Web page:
In 2018, the strategy delivered a loss in 8 of the 12 months. But the standout was that the loss for the calendar year was just 15.57% which was more inline with performance of Nifty Mid Cap 100. This even though we began the year with a median portfolio market capitalization of just 5000 crores which put the portfolio well and truly into the Small Cap bracket.

Confidence in strategy is the only way one can sustain the barrage of weakness we saw in markets and which was reflected in the portfolio loosing for a consecutive 6 months through 2018-19. If not for the back-test and the reading which provided a better understanding of what to expect, its easy to see why investors would rather cut position and wait in cash than continue to take all trades as the strategy expects one to.

The portfolio had a max draw-down of 25% though its bit disappointing to see that we haven’t yet recovered from that fall with the current draw-down still at 20% from the peaks we had reached in January of 2018. The equity curve chart pattern though offers some hope J

Be it Momentum or Value, strategies that require one to track portfolio’s, change as required and be up to date on what’s happening if only worth the time and trouble if the returns are more than what one could have achieved by just buying a simple ETF or Mutual Fund.

Since the momentum strategy is agnostic to market capitalization, the best benchmark would be the performance of multi-cap funds over the same period. The best fund over this 2 year horizon is SBI Focussed Equity Fund which in its Direct plan which delivered a CAGR return of 15.37%. Adjusted for AUM, the overall returns from all Multicap funds came to 9%.

Comparatively, despite the multiple months of negative returns, the strategy ended year 2 of operation with 18% CAGR returns. While this is still below what top class fund managers target and return, given the early days and the overall market environment, feel its not something to sneered at.

Here is the NAV chart from start;

I have compared the performance against Nifty Alpha 50 since that is the index that matches the philosophy of the system though it being limited to the top 200 stocks works against it during good times while saving it during bad (lower draw-downs).

Recently, well known Value Investor Rohit Chauhan shared the performance of advisory model portfolio over the last 8 years. What was amazing was that the performance was very close to the back-test results of my own Momentum Strategy (with Momentum doing slightly better). But better or worse is not the question, the fact is that systematically following a strategy can for the investor deliver more than what markets in general can.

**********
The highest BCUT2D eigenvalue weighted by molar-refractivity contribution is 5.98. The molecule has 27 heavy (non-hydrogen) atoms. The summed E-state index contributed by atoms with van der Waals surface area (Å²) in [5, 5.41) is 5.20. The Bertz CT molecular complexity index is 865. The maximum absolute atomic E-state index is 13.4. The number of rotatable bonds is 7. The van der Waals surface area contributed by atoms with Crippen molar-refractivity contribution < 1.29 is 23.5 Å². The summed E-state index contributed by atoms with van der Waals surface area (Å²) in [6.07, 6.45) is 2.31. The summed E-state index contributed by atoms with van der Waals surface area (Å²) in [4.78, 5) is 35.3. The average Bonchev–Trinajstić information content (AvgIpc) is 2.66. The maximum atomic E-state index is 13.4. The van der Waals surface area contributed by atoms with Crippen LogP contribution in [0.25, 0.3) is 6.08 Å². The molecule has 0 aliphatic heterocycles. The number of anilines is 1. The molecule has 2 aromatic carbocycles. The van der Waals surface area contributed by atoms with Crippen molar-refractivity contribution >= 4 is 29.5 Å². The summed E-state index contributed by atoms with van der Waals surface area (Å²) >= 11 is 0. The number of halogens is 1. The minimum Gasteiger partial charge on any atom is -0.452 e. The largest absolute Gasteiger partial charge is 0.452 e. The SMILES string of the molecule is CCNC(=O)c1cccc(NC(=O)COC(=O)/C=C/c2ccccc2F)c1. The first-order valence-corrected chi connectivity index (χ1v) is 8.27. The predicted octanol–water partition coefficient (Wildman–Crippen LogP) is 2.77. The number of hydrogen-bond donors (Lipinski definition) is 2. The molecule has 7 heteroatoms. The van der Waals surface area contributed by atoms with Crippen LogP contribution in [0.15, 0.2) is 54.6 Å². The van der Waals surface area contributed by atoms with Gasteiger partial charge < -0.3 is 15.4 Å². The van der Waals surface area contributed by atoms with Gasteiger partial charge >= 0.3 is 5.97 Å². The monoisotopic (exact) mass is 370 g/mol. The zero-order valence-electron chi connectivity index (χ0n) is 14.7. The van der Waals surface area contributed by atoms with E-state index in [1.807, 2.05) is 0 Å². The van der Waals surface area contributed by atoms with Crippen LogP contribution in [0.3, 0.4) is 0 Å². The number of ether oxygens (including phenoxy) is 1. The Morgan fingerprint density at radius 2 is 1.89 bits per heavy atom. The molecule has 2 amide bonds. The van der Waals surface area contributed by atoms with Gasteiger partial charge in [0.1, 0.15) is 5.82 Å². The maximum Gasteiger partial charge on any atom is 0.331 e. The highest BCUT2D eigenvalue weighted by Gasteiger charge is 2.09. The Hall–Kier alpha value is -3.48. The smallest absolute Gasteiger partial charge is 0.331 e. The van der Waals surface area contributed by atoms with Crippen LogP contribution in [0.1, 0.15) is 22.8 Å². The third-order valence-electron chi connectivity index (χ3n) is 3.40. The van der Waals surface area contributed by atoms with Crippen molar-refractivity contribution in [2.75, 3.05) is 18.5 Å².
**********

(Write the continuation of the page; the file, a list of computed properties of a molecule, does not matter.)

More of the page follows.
I hope that I can continue to invest and grow the capital and showcase a decade of performance 8 years from now. This post is an attempt to enable a better understanding of momentum as an investment strategy that can stand against other factors on its own merits.

I had recently given a talk at Bangalore Investors Group. You can check out the slides here. 

 

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7 Responses

  1. Shadab Khan says:

    Is it based on EOD closing price? Max DD of 66% is massive in 2008. would be hard to stick to strategy with that kind of drawdown

    • Prashanth Krish says:

      Yes, its based on closing prices. And agree completely that tough, especially if one is new to the strategy.

      • Shadab Khan says:

        Well it helps , that most of these momentum portfolios would have atleast doubled or tripled in 2007. How was June ? pretty tricky month for momentum stocks, Lot of them sold of on back of good news in may end

  2. vikrant says:

    Sir, is the monthly return chart since 2005 also represent the Capitalmind momentum smallcase? Asking since you had somewhere mentioned that the capital mind one has a slightly more stricter selection criteria.

    • Prashanth Krish says:

      Its similar (other than for Liquidity factor) to Capitalmind Momentum PMS. Capitalmind Advisory Momentum Portfolio follows a different selection strategy.

  3. Keshvi Jha says:

    Thank you for sharing this blog. This is really informative.

  4. Lakshminarayanan says:

    Very informative.